The Kingsman Que and Brew in Lexington
Labor Day was the first day Will Allen and his six siblings have had off since Christmas.
Yet, working straight through three-fourths of the year is not something any of the siblings lament.
“It’s worth it because every day of those nine months, we were doing something we were really proud of,” Allen said.
Allen and his siblings are the owners of one of Lexington’s newest and most frequented locally owned restaurants – Momma Rabbit’s Nibbles and Sips, on Sunset Boulevard across from Target. The Allens purchased the restaurant in 2014 when it was known as Everyday Gourmet after pooling money they inherited from their grandmother, Sue Waring Franklin, affectionately called Momma Rabbit.
“We always wanted a family business – we knew that for a long time,” said Sarah Grace Allen, the only female sibling. “In terms of it being in Lexington, we had been looking at several different locations – in Newberry, Irmo and elsewhere – and it just never really felt right anywhere other than here. We were familiar with the clientele, and we knew they were the best we could have anywhere.”
While Lexington has long been home to a number of national chain restaurants, the town has seen a surge in openings of locally owned restaurants over the past several years – a fact that mirrors the community’s growing population, according to Lexington Mayor Steve MacDougall.
“Locally owned restaurants are a great thing for the town, and the town is proving itself a great place for the businesses. People realize the amount of available new customers we have here, and they see it’s a good place to do business,” said MacDougall, who himself recently became owner of Mr. D’s Steakhouse on North Lake Drive in Lexington. “We are one of the fastest-growing communities in South Carolina, and we are projected to grow another 80 percent in the next 10 years.”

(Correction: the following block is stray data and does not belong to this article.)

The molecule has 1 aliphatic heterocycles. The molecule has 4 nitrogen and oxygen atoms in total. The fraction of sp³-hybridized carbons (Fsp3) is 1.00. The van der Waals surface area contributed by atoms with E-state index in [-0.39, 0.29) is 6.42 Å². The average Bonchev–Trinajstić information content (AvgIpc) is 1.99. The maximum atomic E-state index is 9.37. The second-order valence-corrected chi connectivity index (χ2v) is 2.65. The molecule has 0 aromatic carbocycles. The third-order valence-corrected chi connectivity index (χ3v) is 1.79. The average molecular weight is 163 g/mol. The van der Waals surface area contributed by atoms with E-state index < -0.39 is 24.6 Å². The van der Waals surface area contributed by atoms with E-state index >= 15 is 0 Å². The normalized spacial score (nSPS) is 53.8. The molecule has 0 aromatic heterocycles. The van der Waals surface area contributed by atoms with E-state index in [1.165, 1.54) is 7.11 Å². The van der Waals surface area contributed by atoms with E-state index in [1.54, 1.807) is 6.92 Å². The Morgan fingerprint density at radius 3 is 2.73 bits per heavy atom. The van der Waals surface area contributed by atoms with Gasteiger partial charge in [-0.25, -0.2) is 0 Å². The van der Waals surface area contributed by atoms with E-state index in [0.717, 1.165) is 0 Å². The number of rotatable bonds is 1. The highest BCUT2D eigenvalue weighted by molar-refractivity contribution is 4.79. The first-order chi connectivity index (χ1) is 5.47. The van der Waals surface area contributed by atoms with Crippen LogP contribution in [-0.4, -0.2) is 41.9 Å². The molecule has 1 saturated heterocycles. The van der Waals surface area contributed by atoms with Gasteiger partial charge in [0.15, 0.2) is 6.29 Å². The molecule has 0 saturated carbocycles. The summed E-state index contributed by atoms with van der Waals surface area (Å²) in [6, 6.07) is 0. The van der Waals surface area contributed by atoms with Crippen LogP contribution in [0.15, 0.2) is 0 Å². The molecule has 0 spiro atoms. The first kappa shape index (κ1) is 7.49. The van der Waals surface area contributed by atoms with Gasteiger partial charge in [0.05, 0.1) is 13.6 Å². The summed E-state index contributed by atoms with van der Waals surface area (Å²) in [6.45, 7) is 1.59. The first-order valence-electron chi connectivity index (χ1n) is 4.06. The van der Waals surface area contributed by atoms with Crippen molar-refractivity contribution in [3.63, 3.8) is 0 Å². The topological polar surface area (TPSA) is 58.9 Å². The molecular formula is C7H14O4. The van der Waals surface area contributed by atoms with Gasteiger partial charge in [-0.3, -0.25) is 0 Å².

At Momma Rabbit’s, to say business has been booming since the January opening is putting it mildly. Lunch lines, though moving at a steady pace, are frequently backed up to the door, with Sunday brunch almost always carrying a wait list.
“They’re looking for the non-chain,” Allen said of his Lexington customers. “They’re looking for the charm that you can only have in a locally owned restaurant and, in our case, one that is truly family-operated.”
The benefits of locally owned restaurants for a town of any size reach beyond the obvious. A 2012 civic economics study out of Salt Lake City, Utah, showed local retailers return 52 percent of their revenue to the local economy. Local restaurant owners return even more – 79 percent, compared with 30 percent for chain eateries, with local restaurant owners spending more on local labor, locally produced goods and services from local providers.
“Small, family-owned restaurants and retail are the backbone of what we do, of who we are,” said Otis Rawl, president and CEO of the Greater Lexington Chamber and Visitors Center. “They’re the ones that support the community. They have their life savings invested in their business, and they want to see it thrive because they want to see their community thrive.”
Blair Sims and his brother, Henry, brought Chicago-based franchise Uno’s Pizzeria and Grill to Lexington in 2003 (Lexington remains the only Uno’s location in South Carolina and one of only six in the Southeast). Yet Sims still felt something was missing in the town he calls home.